The serogroup of EHDVs, which includes EHDV-1 and EHDV-2 in the United States, is made up of double-stranded RNA viruses in the family Reoviridae, genus Orbivirus.1 These viruses infect some species of wild and domestic ruminants and are transmitted between infectious and susceptible individuals via the bite of midges in the Culicoides genus. Infection can lead to epizootic hemorrhagic disease, characterized by a febrile illness with oral and hoof lesions. Infection with EHDV can be severe and cause large die-offs, particularly in wild deer populations. It is one of the most important diseases of white-tailed deer (Odocoileus virgineanus) that occurs in the United States.2
The EHDV serogroup is biologically and morphologically similar to the serogroup of BTVs, of which 5 are known to circulate in the United States.1 Bluetongue viruses cause severe disease in naïve sheep populations. Concern over their potential spread has led BTV-free countries to impose restrictions on the movement of live animals and germplasm from countries where BTV is endemic.3 The antigenic similarity between EHDV and BTV can result in cross-reactivity in the AGID test, one of the prescribed serologic tests used to certify animals as BTV free.1
Understanding of EHDV distribution in the United States has come primarily from wildlife surveillance.4 Most reports of EHDV-related illness have come from the southeastern United States. Infection is thought to be extremely low or absent in New England and the northern states bordering the Great Lakes. This distribution roughly matches that of BTV in the United States.5
In naturally infected cattle, clinical signs of epizootic hemorrhagic disease are rare. However, sporadic cases of disease have been reported.5,6 Epizootic hemorrhagic disease virus was the suspected cause of ≥ 3 outbreaks in cattle of the United States as follows: in Oregon in 1969, in Tennessee in 1972, and in Colorado in 1972.7 In 1993, clinical illness was observed in cattle in West Virginia that were seropositive for EHDV-2 but seronegative for BTV. Additionally, EHDV-2 was isolated from a die-off of 200 deer that occurred at that time in the same area.8 Several studies have evaluated cattle that were experimentally infected with EHDV-1 or EHDV-2.8–11 In each of these studies, none of the infected cattle developed clinical illness. However, all cattle developed viremias of variable duration (maximum 44 days), suggesting that cattle might serve as reservoir hosts and play a role in the transmission cycle of EHDV.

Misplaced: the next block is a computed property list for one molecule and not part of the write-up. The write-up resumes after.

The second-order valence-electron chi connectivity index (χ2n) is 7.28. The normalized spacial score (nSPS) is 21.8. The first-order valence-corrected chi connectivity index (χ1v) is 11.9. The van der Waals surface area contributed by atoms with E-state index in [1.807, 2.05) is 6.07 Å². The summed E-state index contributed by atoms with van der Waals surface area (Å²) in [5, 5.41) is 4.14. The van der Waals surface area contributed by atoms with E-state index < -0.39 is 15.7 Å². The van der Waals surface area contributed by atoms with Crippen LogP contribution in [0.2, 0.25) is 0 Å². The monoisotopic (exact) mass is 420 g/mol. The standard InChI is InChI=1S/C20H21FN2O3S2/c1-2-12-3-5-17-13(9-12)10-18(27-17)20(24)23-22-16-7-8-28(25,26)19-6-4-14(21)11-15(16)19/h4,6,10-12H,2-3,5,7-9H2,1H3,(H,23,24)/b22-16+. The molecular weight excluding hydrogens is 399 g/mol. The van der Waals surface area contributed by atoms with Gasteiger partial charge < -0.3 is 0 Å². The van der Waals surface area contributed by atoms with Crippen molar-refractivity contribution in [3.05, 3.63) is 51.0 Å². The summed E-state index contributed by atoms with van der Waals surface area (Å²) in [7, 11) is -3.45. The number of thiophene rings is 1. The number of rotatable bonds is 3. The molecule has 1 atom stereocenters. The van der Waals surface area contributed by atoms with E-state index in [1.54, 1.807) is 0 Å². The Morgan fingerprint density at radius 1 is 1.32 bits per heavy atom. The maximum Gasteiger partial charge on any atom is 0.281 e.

Little is known about the epidemiology of EHDV in cattle. Most information has come from clinical specimens submitted to the National Veterinary Services Laboratory in Ames, Iowa.5–7 These data suggest a similar geographic distribution to that seen in susceptible wildlife species. At least 2 attempts have been made to describe the prevalence of EHDV infection in cattle populations. A 1980 serosurvey of 1,068 cattle in Georgia, by use of the AGID test, found evidence of EHDV infection in 42% of samples.12 A serosurvey of 4,610 cattle from British Columbia and Alberta, Canada, in 1987, by use of the AGID and serum neutralization tests found antibodies against EHDV in 3% of samples.13 Nearly all of the samples with positive test results were traced to cattle that originated from the Okanagan Valley of southern British Columbia, adjacent to the state of Washington.
The epidemiology of EHDV in cattle in the lower Midwest, including Illinois and Indiana, has not been described. Results of a study in cattle in this region found that seroprevalence of antibodies against BTV increased in a north to south gradient, reflecting the transitional nature of this region as part of the zone between areas of high transmission in the southern United States and little or no transmission in the northern United States.14 The objectives of the study reported here were to estimate seroprevalence of antibodies against EHDV in cattle and to describe the spatial distribution of antibodies against EHDV in cattle herds located in Illinois and western Indiana. We hypothesized that seroprevalence would be higher in the southern parts of the study area. A serologic survey of cattle was conducted with a sample collection strategy that was designed to test this hypothesis, and statistical modeling and geostatistical methods were used to investigate local variation in the distribution of seroprevalence of antibodies against EHDV.
Agar gel immunodiffusion
Epizootic hemorrhagic disease virus
Local indicator of spatial autocorrelation
Trimble GeoExplorer, Trimble Navigation Ltd, Sunnyvale, Calif.
Stata Statistical Software Release 8.0, StataCorp LP, College Station, Tex.
SPSS, version 13.0 for Windows, SPSS Inc, Chicago, Ill.
GeoDa, version 0.9.5-i, University of Illinois, Urbana-Champaign, Ill.
ArcGIS, version 9.0, Environmental Systems Research Institute, Redlands, Calif.
VarioWin, version 2.21, Yvan Pannatier, Laussane, Switzerland.
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